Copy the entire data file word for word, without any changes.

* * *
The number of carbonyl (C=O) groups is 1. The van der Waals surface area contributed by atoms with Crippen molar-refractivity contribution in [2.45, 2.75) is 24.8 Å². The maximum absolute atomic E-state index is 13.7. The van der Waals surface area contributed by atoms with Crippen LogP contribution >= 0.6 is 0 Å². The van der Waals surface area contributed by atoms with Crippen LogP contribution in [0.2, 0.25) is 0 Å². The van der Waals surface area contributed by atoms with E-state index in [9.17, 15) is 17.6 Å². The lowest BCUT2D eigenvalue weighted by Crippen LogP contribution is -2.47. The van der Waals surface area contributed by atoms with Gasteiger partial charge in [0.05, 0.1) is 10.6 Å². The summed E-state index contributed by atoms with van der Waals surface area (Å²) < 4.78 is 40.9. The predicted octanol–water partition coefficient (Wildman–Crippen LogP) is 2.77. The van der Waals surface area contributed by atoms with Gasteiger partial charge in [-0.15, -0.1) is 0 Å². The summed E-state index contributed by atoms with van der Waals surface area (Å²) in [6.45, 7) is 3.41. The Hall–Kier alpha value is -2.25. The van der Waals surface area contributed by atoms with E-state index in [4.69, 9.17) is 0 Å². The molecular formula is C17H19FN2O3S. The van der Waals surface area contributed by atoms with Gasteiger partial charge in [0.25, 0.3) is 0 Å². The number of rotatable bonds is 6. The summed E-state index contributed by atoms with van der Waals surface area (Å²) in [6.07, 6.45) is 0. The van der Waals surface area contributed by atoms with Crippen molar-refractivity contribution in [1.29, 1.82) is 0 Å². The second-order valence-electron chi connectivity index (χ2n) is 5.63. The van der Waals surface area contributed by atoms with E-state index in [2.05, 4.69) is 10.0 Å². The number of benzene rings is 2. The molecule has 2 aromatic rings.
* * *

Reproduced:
The number of carbonyl (C=O) groups is 1. The van der Waals surface area contributed by atoms with Crippen molar-refractivity contribution in [2.45, 2.75) is 24.8 Å². The maximum absolute atomic E-state index is 13.7. The van der Waals surface area contributed by atoms with Crippen LogP contribution >= 0.6 is 0 Å². The van der Waals surface area contributed by atoms with Crippen LogP contribution in [0.2, 0.25) is 0 Å². The van der Waals surface area contributed by atoms with E-state index in [9.17, 15) is 17.6 Å². The lowest BCUT2D eigenvalue weighted by Crippen LogP contribution is -2.47. The van der Waals surface area contributed by atoms with Gasteiger partial charge in [0.05, 0.1) is 10.6 Å². The summed E-state index contributed by atoms with van der Waals surface area (Å²) < 4.78 is 40.9. The predicted octanol–water partition coefficient (Wildman–Crippen LogP) is 2.77. The van der Waals surface area contributed by atoms with Gasteiger partial charge in [-0.15, -0.1) is 0 Å². The summed E-state index contributed by atoms with van der Waals surface area (Å²) in [6.45, 7) is 3.41. The Hall–Kier alpha value is -2.25. The van der Waals surface area contributed by atoms with E-state index in [4.69, 9.17) is 0 Å². The molecular formula is C17H19FN2O3S. The van der Waals surface area contributed by atoms with Gasteiger partial charge in [0.25, 0.3) is 0 Å². The number of rotatable bonds is 6. The summed E-state index contributed by atoms with van der Waals surface area (Å²) in [6.07, 6.45) is 0. The van der Waals surface area contributed by atoms with Crippen molar-refractivity contribution in [1.29, 1.82) is 0 Å². The second-order valence-electron chi connectivity index (χ2n) is 5.63. The van der Waals surface area contributed by atoms with E-state index in [2.05, 4.69) is 10.0 Å². The number of benzene rings is 2. The molecule has 2 aromatic rings.